Dyson, the British engineering company best known for inventing bagless, cyclonic vacuum cleaners, is developing what it says is a "radical" electric car which will be ready for launch in 2020 – even though it does not yet have a chassis.

The company said 400 engineers have been working on a secret project for the past two years at its UK headquarters in Malmesbury, Wiltshire.

While Dyson's expertise in electric motors is well known, it is likely to struggle to enter the auto industry within the next two and a bit years without even a prototype or a factory to build a vehicle.

Founder Sir James Dyson (a staunch Brexit supporter) gave no further details of the project, telling staff in an email: "Competition for new technology in the automotive industry is fierce and we must do everything we can to keep the specifics of our vehicle confidential."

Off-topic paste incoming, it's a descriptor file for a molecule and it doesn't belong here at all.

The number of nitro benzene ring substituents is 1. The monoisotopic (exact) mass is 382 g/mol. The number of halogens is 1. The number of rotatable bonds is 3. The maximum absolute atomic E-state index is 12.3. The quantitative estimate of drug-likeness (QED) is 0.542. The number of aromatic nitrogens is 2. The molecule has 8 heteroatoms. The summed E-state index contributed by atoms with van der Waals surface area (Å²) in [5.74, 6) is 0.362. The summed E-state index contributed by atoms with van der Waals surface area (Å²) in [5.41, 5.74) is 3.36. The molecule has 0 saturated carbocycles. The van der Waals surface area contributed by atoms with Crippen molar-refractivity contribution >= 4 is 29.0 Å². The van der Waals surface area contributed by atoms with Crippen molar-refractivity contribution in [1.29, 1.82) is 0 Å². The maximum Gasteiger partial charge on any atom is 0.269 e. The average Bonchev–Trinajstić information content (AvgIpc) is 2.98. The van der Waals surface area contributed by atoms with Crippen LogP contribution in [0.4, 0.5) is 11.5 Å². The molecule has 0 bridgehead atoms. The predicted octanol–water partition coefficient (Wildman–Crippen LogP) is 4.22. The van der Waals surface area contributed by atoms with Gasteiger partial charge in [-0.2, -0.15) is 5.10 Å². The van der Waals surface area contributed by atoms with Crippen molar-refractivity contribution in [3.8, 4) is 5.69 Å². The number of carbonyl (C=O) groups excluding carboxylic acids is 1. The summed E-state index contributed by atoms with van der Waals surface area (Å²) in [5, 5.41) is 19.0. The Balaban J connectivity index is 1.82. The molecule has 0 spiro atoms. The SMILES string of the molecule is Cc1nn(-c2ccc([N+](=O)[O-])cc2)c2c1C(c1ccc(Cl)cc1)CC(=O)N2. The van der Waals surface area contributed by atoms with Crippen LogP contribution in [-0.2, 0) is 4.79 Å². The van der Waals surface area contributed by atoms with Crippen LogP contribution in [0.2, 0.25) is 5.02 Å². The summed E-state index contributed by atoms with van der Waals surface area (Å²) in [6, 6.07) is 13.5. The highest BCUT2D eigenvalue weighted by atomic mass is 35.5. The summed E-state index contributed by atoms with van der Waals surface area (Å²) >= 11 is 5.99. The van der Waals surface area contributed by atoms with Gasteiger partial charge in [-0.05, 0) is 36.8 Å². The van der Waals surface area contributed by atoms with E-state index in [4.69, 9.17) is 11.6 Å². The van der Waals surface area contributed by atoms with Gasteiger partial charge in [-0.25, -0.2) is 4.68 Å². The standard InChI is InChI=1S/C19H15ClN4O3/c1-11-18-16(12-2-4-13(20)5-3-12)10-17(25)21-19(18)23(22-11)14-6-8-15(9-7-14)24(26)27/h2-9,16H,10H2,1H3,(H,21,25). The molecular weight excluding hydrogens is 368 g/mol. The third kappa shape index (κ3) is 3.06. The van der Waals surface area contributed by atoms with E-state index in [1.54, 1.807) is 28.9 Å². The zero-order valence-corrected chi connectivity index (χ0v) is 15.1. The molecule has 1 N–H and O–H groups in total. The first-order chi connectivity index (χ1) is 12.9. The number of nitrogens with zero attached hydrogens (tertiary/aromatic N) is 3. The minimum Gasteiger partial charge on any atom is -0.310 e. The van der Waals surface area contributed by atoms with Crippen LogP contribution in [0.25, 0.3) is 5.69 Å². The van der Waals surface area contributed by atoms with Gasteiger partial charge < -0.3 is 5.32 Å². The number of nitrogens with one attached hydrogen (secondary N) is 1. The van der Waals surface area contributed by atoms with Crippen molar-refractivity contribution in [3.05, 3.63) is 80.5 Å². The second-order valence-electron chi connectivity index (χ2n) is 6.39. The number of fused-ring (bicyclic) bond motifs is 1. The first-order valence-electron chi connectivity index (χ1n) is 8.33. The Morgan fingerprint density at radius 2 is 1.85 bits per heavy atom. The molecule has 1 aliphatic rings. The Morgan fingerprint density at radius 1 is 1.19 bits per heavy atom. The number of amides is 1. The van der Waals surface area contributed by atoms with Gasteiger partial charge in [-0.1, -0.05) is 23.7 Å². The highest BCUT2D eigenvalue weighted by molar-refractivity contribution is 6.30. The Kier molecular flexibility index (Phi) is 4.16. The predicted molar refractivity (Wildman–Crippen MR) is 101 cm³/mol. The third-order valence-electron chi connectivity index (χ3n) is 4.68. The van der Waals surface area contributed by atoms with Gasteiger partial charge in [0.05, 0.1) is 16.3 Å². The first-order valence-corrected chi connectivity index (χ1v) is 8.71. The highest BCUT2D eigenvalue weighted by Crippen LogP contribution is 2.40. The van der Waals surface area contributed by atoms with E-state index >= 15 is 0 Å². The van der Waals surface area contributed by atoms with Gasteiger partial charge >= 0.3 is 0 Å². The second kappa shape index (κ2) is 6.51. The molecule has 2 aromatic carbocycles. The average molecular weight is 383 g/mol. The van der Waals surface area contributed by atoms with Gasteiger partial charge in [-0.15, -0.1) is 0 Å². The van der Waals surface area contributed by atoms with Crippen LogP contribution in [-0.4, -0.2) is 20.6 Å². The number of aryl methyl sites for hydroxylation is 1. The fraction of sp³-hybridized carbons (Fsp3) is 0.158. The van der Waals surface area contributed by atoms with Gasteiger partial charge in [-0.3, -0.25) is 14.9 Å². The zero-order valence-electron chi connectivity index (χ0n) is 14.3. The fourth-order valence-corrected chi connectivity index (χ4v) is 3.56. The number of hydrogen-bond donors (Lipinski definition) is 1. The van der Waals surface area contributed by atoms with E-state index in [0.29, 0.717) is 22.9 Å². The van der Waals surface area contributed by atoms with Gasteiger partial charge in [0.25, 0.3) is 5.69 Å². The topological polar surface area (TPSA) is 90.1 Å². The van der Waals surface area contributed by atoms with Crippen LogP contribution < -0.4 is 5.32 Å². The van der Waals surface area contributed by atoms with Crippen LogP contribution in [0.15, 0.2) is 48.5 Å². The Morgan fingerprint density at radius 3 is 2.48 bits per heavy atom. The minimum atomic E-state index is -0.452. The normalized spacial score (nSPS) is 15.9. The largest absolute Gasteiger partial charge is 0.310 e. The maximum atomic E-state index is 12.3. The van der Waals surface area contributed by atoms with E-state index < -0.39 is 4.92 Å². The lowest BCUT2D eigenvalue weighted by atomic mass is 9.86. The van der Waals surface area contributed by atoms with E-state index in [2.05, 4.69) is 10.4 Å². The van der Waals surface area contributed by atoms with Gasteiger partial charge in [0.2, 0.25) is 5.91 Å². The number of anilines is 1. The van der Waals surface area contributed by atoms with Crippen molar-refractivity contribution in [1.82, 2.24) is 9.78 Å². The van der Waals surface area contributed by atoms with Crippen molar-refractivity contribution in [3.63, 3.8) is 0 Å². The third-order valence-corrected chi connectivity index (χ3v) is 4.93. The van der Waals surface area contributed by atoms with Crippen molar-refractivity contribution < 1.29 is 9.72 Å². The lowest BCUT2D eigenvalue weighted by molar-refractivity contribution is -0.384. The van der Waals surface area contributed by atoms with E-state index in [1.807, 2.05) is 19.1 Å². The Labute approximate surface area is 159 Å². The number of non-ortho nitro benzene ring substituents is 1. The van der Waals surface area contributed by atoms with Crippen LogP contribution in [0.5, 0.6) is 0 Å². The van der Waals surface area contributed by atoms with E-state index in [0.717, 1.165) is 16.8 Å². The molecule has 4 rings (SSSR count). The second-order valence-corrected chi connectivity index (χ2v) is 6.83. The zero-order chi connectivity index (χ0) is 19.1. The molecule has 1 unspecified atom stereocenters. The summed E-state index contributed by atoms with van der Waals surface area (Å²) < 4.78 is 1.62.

Important points that are undecided or secret include the firm's expected annual production total, the cost of the car, or its range or top speed.

Dyson said the company was spending GBP1bn (US$1.3bn) to develop the car and a further GBP1bn on the battery. Further development work would be carried out at a former air force base close to its headquarters.

Dyson hinted to the BBC the car would be upmarket and would look "radical and different" but would not be aimed at the mass market. He added the motor is designed and ready to go.

He also said he has been interested in developing filtration technology to stop vehicle diesel emissions polluting the environment for almost 30 years.

Dyson's first vacuum cleaners were made in an English factory but production was later transferred to Malaysia. As well as its pioneering cyclonic vacuum cleaners, the company now produces innovative hand dryers, fans, heaters and hair dryers.

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